Monday, 5 October 2015

achieving greatly: my lack of great achievements

This week for the gratitude challenge I'm supposed to be talking about my greatest achievement.

There's nothing like someone asking about your greatest achievement to make you feel like an underachiever.

My first thought was my family, but, although there's plenty of hard work that goes into parenting, to call a happy, healthy family an achievement is neglecting the heady dose of sheer dumb luck that's in there. Besides which, if my children are great, then surely that's their achievement, not mine.

My children - I think they're great, even if they do take turns to whine at me.
Marriage can't really be counted as an achievement either. That's work and love and luck, and not taking things for granted. So, not that.

What about paid work?

I used to have an important job with the Government doing research stuff. I tried really hard to have great achievements, within the confines of my work, but I was a civil servant. I put together briefings on various topics. My two favourites were on shared electric vehicles (good idea, but not cost effective at the time), and on the Right to Buy (terrible idea, although it could be useful if there were lots of programmes in place for building new social housing and getting rid of bad housing stock). Both those, and several other things did very little in terms of impact. Although hopefully they'll be glanced at from time to time by people who follow me and update the information. I also did, or managed, lots of research evaluating government policy programmes. Most of that made very little impact too, although I was told I'd done helpful stuff for some people, so that's good.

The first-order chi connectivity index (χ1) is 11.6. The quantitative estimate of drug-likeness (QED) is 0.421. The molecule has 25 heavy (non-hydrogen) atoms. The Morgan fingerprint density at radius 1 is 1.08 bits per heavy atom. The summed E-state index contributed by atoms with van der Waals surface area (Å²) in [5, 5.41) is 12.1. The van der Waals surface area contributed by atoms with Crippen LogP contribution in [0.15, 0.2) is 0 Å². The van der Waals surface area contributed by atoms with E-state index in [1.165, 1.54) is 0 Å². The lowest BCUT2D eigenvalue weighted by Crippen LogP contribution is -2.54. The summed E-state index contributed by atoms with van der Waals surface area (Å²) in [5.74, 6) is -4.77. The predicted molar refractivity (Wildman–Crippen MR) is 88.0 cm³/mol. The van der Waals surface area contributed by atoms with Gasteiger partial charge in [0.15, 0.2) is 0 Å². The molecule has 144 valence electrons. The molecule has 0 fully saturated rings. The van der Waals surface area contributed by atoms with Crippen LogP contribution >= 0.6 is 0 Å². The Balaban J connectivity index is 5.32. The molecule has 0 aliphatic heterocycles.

It's quite right of course that civil servants shouldn't change government policy. Evidence based policy is a good concept to have, but policy should be about values too. Great policy, like the formation of the NHS, cannot be evidence based, but that doesn't mean we can't learn as we go and make things better.

I would like to think that the work I did in Suffolk running a babies and birthing charity made a big impact. We certainly helped more women have home births, and provided some equipment that came in useful, but it's hardly a great achievement. Also it seems to have died down now that I've moved away. No doubt something else has taken its place.

Everything changes and looking to achieve greatness seems to me to be a good way to fail. I am happy to keep on keeping on, and just try to do a little bit every day which is heading in the right direction... wherever that is.

Maybe I've just not achieved my greatness yet. Have you?